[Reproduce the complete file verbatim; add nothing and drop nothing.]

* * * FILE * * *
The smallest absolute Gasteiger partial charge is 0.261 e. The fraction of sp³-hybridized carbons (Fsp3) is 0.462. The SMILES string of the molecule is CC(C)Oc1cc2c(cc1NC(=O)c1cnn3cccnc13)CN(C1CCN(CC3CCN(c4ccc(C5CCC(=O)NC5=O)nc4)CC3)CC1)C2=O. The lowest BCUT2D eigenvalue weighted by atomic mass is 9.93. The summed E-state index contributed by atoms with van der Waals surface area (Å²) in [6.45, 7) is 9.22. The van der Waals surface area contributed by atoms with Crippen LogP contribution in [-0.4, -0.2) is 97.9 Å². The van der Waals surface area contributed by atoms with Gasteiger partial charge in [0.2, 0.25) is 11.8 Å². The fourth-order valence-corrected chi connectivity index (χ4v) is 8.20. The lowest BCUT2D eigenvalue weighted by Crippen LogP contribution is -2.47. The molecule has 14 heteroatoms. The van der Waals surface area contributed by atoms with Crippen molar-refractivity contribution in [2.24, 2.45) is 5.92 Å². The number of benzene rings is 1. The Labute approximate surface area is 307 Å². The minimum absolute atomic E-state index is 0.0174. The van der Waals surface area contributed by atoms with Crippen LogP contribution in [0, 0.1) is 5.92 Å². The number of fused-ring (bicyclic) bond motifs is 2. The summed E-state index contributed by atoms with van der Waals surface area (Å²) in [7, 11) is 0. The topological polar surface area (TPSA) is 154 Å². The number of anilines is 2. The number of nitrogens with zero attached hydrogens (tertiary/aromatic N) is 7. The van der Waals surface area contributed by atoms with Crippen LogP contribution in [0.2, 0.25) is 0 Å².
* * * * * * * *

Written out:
The smallest absolute Gasteiger partial charge is 0.261 e. The fraction of sp³-hybridized carbons (Fsp3) is 0.462. The SMILES string of the molecule is CC(C)Oc1cc2c(cc1NC(=O)c1cnn3cccnc13)CN(C1CCN(CC3CCN(c4ccc(C5CCC(=O)NC5=O)nc4)CC3)CC1)C2=O. The lowest BCUT2D eigenvalue weighted by atomic mass is 9.93. The summed E-state index contributed by atoms with van der Waals surface area (Å²) in [6.45, 7) is 9.22. The van der Waals surface area contributed by atoms with Crippen LogP contribution in [-0.4, -0.2) is 97.9 Å². The van der Waals surface area contributed by atoms with Gasteiger partial charge in [0.2, 0.25) is 11.8 Å². The fourth-order valence-corrected chi connectivity index (χ4v) is 8.20. The lowest BCUT2D eigenvalue weighted by Crippen LogP contribution is -2.47. The molecule has 14 heteroatoms. The van der Waals surface area contributed by atoms with Crippen molar-refractivity contribution in [2.24, 2.45) is 5.92 Å². The number of benzene rings is 1. The Labute approximate surface area is 307 Å². The minimum absolute atomic E-state index is 0.0174. The van der Waals surface area contributed by atoms with Crippen LogP contribution in [0, 0.1) is 5.92 Å². The number of fused-ring (bicyclic) bond motifs is 2. The summed E-state index contributed by atoms with van der Waals surface area (Å²) in [7, 11) is 0. The topological polar surface area (TPSA) is 154 Å². The number of anilines is 2. The number of nitrogens with zero attached hydrogens (tertiary/aromatic N) is 7. The van der Waals surface area contributed by atoms with Crippen LogP contribution in [0.2, 0.25) is 0 Å².